I saw the headline of the article you and your wife wrote in the December-January
Natural History, as a chemist, one thought came to my mind: cyclohexane.
As I read the article, I realized that the connection may be germane.
learning organic chemistry, the structures initially are written as
two-dimensional. Only later are three-dimensional representations introduced.
Hence, methane (CH4) initially is presented as a Greek cross with carbon
in the middle and the four hydrogens attached to it as the directions
of the compass, with angles of 90º. Later, one learns the actual three-dimensional
structure is different. Mutual repulsion keeps the hydrogens as far
away from each other as possible, giving a tetrahedral structure.
initially, cyclohexane is written on the board or paper as a perfect
hexane. When the third dimension is introduced, we learn that the structure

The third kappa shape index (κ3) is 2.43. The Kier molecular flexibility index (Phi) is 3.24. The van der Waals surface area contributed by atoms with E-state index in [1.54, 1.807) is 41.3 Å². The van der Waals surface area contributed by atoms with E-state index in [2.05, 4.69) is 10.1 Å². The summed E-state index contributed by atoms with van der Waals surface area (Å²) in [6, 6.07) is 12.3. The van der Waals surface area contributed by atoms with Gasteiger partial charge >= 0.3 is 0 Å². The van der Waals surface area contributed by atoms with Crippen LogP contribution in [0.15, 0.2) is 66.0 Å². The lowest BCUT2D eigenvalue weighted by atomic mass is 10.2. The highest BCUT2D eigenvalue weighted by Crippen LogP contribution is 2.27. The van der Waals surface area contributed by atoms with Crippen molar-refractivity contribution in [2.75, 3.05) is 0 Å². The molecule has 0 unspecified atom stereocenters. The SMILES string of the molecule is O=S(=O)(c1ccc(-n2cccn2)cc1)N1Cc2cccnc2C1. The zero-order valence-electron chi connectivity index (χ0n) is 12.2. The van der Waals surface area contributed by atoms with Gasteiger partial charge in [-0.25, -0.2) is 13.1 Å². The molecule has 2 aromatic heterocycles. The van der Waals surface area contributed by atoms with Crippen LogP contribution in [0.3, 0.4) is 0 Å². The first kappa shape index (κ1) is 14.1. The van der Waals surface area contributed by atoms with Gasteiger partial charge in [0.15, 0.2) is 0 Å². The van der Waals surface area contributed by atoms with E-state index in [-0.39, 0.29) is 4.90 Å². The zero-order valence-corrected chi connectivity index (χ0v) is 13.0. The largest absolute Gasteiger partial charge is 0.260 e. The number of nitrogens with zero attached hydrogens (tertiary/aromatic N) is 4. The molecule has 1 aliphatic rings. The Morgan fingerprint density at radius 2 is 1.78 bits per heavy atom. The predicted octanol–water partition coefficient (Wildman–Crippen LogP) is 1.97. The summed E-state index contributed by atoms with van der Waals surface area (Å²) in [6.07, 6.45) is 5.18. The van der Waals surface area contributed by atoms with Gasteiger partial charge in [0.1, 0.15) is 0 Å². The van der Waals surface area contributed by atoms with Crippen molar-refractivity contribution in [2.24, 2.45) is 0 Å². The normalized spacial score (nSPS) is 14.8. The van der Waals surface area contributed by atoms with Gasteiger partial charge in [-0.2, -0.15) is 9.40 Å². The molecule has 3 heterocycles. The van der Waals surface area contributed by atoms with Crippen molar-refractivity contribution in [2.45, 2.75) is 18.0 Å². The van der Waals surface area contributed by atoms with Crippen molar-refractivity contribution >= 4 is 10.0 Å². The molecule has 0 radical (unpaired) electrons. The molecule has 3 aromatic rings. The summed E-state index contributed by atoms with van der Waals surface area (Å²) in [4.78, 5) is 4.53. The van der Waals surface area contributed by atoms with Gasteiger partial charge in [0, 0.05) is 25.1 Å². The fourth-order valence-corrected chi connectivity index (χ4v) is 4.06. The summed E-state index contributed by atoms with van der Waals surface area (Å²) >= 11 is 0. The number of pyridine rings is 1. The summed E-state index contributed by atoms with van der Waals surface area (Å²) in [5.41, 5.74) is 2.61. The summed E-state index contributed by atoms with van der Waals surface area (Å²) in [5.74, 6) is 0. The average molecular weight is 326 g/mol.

is puckered, with two more-or-less stable confirmations, called the
boat and the chair.
The chair structure is somewhat more stable in cyclohexane and therefore
is the predominant one existing in nature in the pure compound. But
the substitution of other groups for some of the hydrogens may make
a difference in which structure is preferred.
it interesting that Duchamp picked these two objects, boat and chair,
to represent his thoughts on three- and four-dimensional world, while
we chemists associate them with the difference between two- and three-dimensional
representations. Is it a coincidence?